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G. Burroughs Mider Lecture

Established in 1968 in honor of the first NIH director of laboratories and clinics. The lecture, part of the Wednesday Afternoon Lecture Series, is presented by an NIH intramural scientist to recognize and appreciate outstanding contributions to biomedical research.

Casting the Net Wide: the Role of Neutrophils in Chronic Diseases

June 9, 2021 - 3:00pm to 4:00pm
Mariana J. Kaplan, M.D., National Institute of Arthritis and Musculoskeletal and Skin Diseases

Dr. Kaplan's research has focused on identifying mechanisms of immune dysregulation, organ damage and premature vascular disease in systemic autoimmunity. More specifically, she investigates how innate immunity (in particular, type I interferons and myeloid cells) promote end-organ damage in systemic lupus erythematosus, rheumatoid arthritis and other systemic autoimmune diseases.

Microbiome: friend and foe

April 3, 2019 - 3:00pm to 4:00pm
Julie Segre, Ph.D., National Human Genome Research Institute

Dr. Segre’s research at NHGRI explores human skin bacterial, fungal and viral communities, enabling studies of alterations associated with pediatric atopic dermatitis, primary immunodeficiency and emerging pathogens. Dr. Segre’s research also focuses on integrating whole genome sequencing of hospital pathogens to track possible nosocomial transmissions. These studies integrate DNA sequence technology, algorithm development and clinical studies to explore the diversity of microbes in and on humans in health and disease.

The cryo-EM revolution

April 11, 2018 - 3:00pm to 4:00pm
Sriram Subramaniam, Ph.D. , National Cancer Institute

Research in the Subramaniam lab over the last decade has been guided by the vision that emerging tools in 3D electron microscopy hold great promise for imaging cells, viruses and protein complexes at high resolution in their native states, thus bridging a major gap in structural biology. In his talk, he will review examples of recent progress ranging from determination of protein structures at atomic resolution to imaging viruses, cells and tissue at nanometer resolution.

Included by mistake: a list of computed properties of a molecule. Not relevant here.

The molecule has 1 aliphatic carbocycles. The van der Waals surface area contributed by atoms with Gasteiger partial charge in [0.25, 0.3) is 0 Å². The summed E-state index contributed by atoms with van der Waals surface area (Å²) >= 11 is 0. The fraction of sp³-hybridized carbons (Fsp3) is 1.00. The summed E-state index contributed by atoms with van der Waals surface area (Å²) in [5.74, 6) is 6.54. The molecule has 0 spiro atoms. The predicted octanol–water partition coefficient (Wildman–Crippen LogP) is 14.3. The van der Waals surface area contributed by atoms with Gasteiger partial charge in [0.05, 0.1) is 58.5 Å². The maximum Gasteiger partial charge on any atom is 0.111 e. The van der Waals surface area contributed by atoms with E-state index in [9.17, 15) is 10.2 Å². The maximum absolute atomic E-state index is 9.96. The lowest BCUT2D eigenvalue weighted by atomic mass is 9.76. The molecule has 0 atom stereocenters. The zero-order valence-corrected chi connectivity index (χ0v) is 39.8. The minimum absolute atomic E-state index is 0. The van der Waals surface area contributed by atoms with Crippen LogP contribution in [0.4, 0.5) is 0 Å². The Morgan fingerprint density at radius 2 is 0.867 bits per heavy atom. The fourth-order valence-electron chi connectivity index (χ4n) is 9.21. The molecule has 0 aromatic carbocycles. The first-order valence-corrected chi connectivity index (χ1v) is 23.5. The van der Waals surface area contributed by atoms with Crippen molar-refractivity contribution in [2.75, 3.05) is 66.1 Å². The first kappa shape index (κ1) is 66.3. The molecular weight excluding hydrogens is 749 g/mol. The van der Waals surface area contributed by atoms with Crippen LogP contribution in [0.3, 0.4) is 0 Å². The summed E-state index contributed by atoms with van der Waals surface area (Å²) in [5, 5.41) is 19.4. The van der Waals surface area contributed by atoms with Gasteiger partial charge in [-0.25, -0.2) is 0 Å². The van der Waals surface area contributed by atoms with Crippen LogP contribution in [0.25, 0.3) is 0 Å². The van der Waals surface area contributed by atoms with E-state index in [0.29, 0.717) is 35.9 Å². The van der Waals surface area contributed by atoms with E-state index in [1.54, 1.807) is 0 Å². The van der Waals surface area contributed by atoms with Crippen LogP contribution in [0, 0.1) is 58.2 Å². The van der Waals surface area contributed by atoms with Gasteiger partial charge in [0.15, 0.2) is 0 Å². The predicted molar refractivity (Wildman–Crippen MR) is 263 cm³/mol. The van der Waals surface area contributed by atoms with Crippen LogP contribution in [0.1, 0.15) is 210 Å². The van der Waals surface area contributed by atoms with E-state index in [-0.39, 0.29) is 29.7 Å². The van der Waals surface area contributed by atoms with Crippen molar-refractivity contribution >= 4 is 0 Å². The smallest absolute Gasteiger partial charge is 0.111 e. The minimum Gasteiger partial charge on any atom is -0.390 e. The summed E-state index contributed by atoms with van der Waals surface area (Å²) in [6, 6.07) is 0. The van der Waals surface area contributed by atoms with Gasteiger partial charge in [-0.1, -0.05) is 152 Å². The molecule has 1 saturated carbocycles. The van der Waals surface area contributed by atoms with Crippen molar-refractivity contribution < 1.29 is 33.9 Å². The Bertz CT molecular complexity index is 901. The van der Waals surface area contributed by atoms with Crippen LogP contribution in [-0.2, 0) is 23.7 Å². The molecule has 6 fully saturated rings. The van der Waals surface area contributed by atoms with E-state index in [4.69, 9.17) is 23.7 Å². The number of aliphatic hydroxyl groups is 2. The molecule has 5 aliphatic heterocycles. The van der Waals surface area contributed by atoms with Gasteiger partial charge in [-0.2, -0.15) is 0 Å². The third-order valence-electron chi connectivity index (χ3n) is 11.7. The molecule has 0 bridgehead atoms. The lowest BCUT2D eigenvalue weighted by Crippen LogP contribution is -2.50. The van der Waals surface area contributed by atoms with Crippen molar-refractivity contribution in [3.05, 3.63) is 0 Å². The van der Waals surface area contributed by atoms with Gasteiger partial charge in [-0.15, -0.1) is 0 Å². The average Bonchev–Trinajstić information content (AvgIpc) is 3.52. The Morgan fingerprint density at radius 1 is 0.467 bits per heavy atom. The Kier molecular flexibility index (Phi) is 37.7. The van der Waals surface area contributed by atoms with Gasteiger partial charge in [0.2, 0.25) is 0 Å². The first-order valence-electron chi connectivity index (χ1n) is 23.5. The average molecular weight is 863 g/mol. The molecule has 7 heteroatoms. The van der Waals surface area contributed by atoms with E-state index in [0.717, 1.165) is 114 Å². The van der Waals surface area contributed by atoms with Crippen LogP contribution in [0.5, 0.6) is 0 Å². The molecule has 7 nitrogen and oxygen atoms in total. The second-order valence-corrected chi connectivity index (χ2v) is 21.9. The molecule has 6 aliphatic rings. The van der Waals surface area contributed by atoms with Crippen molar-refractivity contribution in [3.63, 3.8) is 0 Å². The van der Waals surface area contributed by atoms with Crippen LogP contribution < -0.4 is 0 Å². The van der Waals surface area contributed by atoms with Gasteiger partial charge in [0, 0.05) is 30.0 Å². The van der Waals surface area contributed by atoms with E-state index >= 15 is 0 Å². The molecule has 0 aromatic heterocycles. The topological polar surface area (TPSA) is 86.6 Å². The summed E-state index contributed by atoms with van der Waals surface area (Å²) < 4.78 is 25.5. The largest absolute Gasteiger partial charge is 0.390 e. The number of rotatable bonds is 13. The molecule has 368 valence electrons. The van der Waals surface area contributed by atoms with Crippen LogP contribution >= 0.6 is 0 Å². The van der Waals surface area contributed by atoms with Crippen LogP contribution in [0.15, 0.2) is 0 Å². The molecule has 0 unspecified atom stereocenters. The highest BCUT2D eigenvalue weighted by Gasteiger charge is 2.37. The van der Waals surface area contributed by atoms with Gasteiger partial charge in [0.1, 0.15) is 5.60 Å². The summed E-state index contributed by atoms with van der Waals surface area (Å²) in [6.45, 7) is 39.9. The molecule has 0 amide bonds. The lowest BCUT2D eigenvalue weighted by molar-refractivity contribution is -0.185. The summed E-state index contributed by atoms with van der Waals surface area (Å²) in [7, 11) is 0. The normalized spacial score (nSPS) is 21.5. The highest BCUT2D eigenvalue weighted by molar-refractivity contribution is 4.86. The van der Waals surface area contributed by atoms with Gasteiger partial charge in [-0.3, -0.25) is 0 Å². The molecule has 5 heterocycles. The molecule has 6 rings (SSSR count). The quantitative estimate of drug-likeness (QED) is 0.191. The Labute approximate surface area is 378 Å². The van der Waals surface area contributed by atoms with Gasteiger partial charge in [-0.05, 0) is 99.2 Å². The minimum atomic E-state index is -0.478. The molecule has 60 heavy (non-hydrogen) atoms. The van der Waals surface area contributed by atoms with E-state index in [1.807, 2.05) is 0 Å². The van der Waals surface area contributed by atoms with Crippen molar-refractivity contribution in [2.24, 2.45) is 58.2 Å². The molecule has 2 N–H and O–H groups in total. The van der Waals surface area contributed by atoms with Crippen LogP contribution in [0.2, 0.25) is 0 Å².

Therapy of lymphoma inspired by functional and structural genomics

February 1, 2017 - 3:00pm
Louis M. Staudt, M.D., Ph.D., National Cancer Institute

Dr. Staudt pioneered the use of gene expression profiling to discover molecularly and clinically distinct cancer subtypes and to predict response to therapy. He defined molecular subtypes of lymphoma that were previously unrecognized but are now viewed as distinct diseases that arise from different stages of B cell differentiation, utilize different oncogenic mechanisms and offer new therapeutic targets.

Imaging Immunity

December 9, 2015 - 3:00pm to 4:00pm
Ronald N. Germain, M.D., Ph.D. , National Institute of Allergy and Infectious Diseases

Over the years, Dr. Germain and his colleagues have made key contributions to our understanding of Major Histocompatibility Complex (MHC) class II molecule structure–function relationships, the cell biology of antigen processing, and the molecular basis of T cell recognition. More recently, his laboratory has been focused on the relationship between immune tissue organization and dynamic control of adaptive immunity at both the initiation and effector stages.

The immune system in childhood cancer: Mobilizing the troops

February 25, 2015
Crystal L. Mackall, M.D. , NCI/NIH

The promise of treating cancer with the host’s own immune system has long held allure for scientists and physicians, but successes have been modest and inconsistent until recently. For the past two decades, Dr. Mackall’s research has focused on developing immune-based therapies for childhood cancer. She began by describing the impact of standard cancer therapies on T-cell homeostasis and identifying factors that limit T-cell restoration in children and adults.

The protean manifestations of GATA2 deficiency across the lifespan

December 11, 2013
Steve M. Holland, M.D., National Institute of Allergy and Infectious Diseases (NIAID)

GATA binding factor 2 (GATA2) was initially cloned in 1991 as a critical regulator of murine endothelial development, the complete absence of which was incompatible with life. Subsequent work confirmed that it was also critical for hematopoiesis, erythropoiesis, and macrophage function. After almost 20 years of characterization of patients with disseminated mycobacterial infections who had monocytopenia, B cell and NK (natural killer) cell cytopenia, Steve Holland’s group found heterozygous mutations in the same transcription factor, GATA2, accounting for their disease.

The page was last updated on Thursday, January 29, 2015 - 2:30pm